To me, a horror novella is like a good horror movie, by which I mean, the kind that runs only 70 minutes or so. It just gets right to the good stuff! Two perfect examples are the novellas by gay horror authors Mark Allan Gunnells and Joshua Skye. And with these two novellas, they take on zombies and werewolves, respectively, as seen through the eyes of gay characters.
Mark Allan Gunnells – Asylum
It doesn’t get much more straightforward than Mark’s 67-page novella Asylum. With no introductory explanation for the outbreak, a small group of gays are suddenly holed up in a club called Asylum with man-hungry zombies banging on the door.
There’s gut munching, suspense, a little bit of sex—it’s all just like a good horror movie. And of course there’s a cast of characters you’d expect to see in a gay club: the drag queen who owns the club; a DJ who begins to think the zombie outbreak is God punishing the gays; a burly ex-military bartender; a sweet couple; a virgin; a slut; a fag and his hag; a stripper.
We get very brief introductions into the personality of each character, but the novella’s main focus is the fast pace…and the self-destructive behaviors and interactions of those inside the club. It’s essentially a gay take on the Night of the Living Dead premise. The story is over in a flash. I could easily see this being included in a larger collection or even expanded into a longer novella.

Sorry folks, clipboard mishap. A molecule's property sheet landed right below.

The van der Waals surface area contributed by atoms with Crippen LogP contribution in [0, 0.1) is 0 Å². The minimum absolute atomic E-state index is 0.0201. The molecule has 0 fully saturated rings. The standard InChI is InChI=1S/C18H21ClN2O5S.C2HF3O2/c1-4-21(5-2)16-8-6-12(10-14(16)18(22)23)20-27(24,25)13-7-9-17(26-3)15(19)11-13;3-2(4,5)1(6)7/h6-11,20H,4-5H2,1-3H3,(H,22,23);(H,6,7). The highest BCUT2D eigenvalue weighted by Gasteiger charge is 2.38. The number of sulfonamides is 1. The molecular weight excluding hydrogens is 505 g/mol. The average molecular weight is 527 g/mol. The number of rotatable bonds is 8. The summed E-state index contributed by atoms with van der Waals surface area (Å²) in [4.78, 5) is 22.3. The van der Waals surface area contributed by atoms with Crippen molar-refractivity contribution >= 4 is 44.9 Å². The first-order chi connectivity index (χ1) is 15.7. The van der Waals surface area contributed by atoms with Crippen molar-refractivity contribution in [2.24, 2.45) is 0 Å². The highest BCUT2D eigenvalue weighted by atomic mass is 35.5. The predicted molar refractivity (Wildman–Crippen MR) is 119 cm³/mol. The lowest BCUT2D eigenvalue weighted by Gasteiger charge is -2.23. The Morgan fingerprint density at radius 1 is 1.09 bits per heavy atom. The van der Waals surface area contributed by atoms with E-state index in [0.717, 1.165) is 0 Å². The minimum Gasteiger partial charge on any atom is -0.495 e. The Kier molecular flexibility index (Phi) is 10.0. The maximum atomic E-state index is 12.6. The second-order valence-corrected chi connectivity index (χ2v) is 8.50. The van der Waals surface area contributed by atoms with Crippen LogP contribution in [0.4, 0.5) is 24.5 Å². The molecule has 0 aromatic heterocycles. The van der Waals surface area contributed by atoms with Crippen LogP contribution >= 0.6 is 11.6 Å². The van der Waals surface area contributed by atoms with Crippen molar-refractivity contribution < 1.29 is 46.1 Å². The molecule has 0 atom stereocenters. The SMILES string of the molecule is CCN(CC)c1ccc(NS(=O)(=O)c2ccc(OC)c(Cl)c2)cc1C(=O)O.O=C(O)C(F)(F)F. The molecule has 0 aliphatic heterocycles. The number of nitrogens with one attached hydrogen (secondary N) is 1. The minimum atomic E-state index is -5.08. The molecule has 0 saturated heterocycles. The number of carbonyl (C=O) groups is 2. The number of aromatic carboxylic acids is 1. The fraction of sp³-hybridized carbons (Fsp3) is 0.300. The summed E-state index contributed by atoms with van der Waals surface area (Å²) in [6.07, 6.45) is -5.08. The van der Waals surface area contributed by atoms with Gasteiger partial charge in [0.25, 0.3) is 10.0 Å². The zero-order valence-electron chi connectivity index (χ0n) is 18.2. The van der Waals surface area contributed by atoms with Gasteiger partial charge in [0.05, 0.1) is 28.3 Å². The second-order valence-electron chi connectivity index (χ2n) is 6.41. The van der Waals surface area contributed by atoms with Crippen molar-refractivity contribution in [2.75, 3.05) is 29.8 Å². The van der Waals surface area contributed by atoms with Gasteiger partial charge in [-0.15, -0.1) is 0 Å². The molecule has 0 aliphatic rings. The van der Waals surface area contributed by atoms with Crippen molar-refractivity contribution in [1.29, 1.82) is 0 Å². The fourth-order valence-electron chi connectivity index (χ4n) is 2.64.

Joshua Skye – Bareback: A Werewolf’s Tale
Joshua Skye’s Bareback: A Werewolf’s Tale is a bit longer at 114 pages, but it’s just as much a page-turner It’s the story of Alex, who lives in a small conservative town in Pennsylvania that is just no place for a proud gay man. So it’s a surprise when he meets and quickly falls for Morgan, a British man who is new in town.
But as soon as Alex sleeps with Morgan, he regrets it. Morgan persuaded him to do it bareback and now Alex is getting sick…. Meanwhile, townsfolk are turning up slaughtered, apparently the victims of some sort of wild animal. Soon, Alex can’t deny the fantastical and dangerous turn his life has taken.
Joshua Skye loves his horror and fans of the genre will appreciate the references to many horror favorites. Bareback: A Werewolf’s Tale actually reminds me of a combination of Gary Brandner’s The Howling and Stephen King’s Cycle of the Werewolf. While it’s a social exploration of the conflicts between gay men and conservatives, the novella is still a fast-paced, suspenseful horror tale topped by some great explicit sex scenes and a beautifully written werewolf transformation from the rarely described perspective of the man turning.